Russia insisted Tuesday it would deliver anti-aircraft missiles to Syria despite international criticism, as fears of spillover from the conflict grew after three Lebanese soldiers were killed in a border-area attack.
Israel warned Russia it would “know what to do” if the delivery went ahead, and Syria’s top rebel commander gave Hezbollah, the powerful Lebanese Shiite movement, a 24-hour ultimatum to stop fighting alongside regime forces.
The developments stoked tensions after the European Union decided to lift an embargo on weapons to Syria’s rebels, in a move the opposition reacted to with caution.
Syria’s regime joined its ally Russia in condemning the EU decision as an “obstruction” to peace efforts, while accusing the bloc of supporting and encouraging “terrorists”.
Moscow said it would go ahead with its plans to deliver the S-300 missiles to Syria, despite international concerns, saying the weapons were part of existing contracts.
“We consider these supplies a stabilising factor,” deputy foreign minister Sergei Ryabkov said, adding they could act as a deterrence against foreign intervention.
Israel has strongly objected to the delivery, and its defence minister warned of a response.
“The deliveries have not taken place, and I hope they do not. But if, by misfortune, they arrive in Syria, we will know what to do,” said Moshe Yaalon.
Israel has reportedly carried out at least three strikes against Syria since the uprising against President Bashar al-Assad erupted in March 2011, apparently targeting weapons sites.
On the ground, the conflict has already spilled over into Lebanon, and in the latest incident three soldiers were killed in an attack near the Syrian border.
The army said the attack came in the early hours near Arsal, a northeastern Lebanese town in where most residents back Syria’s uprising.
And in the eastern Lebanese town of Hermel, a Hezbollah stronghold, security sources said six rockets apparently fired from Syria landed in the area throughout the day, wounding seven people.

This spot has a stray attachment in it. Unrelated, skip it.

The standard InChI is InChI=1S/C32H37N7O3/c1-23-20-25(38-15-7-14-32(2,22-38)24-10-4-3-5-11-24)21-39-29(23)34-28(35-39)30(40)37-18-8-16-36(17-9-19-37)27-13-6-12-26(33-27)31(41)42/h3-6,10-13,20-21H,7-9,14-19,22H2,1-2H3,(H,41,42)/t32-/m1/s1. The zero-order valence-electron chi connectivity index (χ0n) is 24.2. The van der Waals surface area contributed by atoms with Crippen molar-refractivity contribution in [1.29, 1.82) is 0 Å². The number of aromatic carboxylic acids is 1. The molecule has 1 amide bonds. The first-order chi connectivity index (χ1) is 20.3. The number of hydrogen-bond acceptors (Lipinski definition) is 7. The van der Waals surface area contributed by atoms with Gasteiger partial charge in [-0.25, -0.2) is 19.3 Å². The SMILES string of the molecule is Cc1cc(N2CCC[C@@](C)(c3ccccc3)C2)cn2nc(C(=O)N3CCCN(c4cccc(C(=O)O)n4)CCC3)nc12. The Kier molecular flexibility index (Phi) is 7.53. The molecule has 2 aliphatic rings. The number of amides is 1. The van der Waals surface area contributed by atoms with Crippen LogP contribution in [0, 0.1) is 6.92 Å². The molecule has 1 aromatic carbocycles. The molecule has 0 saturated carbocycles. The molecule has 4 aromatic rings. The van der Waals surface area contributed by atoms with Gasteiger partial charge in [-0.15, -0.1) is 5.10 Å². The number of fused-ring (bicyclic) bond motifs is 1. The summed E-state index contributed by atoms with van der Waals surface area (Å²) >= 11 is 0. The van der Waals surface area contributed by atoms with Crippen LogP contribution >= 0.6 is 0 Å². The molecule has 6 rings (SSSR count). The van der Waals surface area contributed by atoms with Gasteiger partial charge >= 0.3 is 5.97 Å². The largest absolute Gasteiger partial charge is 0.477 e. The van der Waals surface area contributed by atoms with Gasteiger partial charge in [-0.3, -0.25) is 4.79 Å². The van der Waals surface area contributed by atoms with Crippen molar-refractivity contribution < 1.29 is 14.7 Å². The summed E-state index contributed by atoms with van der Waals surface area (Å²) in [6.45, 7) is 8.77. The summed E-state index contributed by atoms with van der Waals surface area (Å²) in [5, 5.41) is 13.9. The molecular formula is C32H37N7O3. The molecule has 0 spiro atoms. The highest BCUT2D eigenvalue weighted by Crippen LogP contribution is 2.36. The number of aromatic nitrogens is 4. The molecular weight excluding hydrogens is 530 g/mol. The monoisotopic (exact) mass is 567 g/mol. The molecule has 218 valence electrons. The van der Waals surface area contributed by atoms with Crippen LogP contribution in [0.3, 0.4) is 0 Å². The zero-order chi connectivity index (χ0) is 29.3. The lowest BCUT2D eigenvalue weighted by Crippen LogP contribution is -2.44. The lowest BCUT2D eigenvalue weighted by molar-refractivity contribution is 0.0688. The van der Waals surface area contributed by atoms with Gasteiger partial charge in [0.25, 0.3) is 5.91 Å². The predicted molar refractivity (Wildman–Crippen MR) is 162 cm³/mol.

Hezbollah is allied with the Syrian regime and fighting alongside the army against rebels, including in the central town of Qusayr, where it has lost dozens of men.
Its role has raised fears Lebanon could be dragged into the Syrian war, and rebel chief Salim Idriss warned his fighters would respond within 24 hours if the group failed to halt its intervention.
“If the attacks of Hezbollah against Syrian territory do not stop within 24 hours, we will take all measures to hunt Hezbollah, even in hell,” he told Al-Arabiya news channel.
The tensions overshadowed an ongoing meeting in Istanbul of the National Coalition, Syria’s main opposition group, which responded cautiously to the EU’s decision to lift its arms embargo on the rebels.
“Definitely it is a positive step, but we are afraid it could be too little, too late,” Coalition spokesman Louay Safi told AFP.
The EU agreed Monday to lift the embargo, but no member state intends to send any weapons immediately for fear of endangering the prospects for a peace conference.
The move divided the 27-member bloc, with Britain and France in favour and Austria, the Czech Republic, Finland and Sweden reticent to pour more arms into a conflict that has already cost some 94,000 lives.
But even with the lifting of the embargo, countries are expected to hold off on sending weapons to the rebels to allow efforts to convene the peace conference dubbed Geneva 2 that Russia and the United States are trying to organise as early as next month.
The opposition is still discussing whether to attend the conference, and Russia insisted Tuesday that Iran — a key Assad backer — must be invited, despite Western reservations.
“The issue of Iran is key for us,” Russian media quoted Foreign Minister Sergei Lavrov as saying.
The delay in any decision to supply arms, potentially until another EU review on August 1, angered rebel fighters.
“Why wait another two months? So that the Syrian people continue to be subjected to genocide?” Qassem Saadeddine, rebel spokesman said to AFP.
Fighting continued to rage, including at the central prison in northern Aleppo, with the Syrian Observatory for Human Rights watchdog saying at least 131 people were killed across the country on Monday.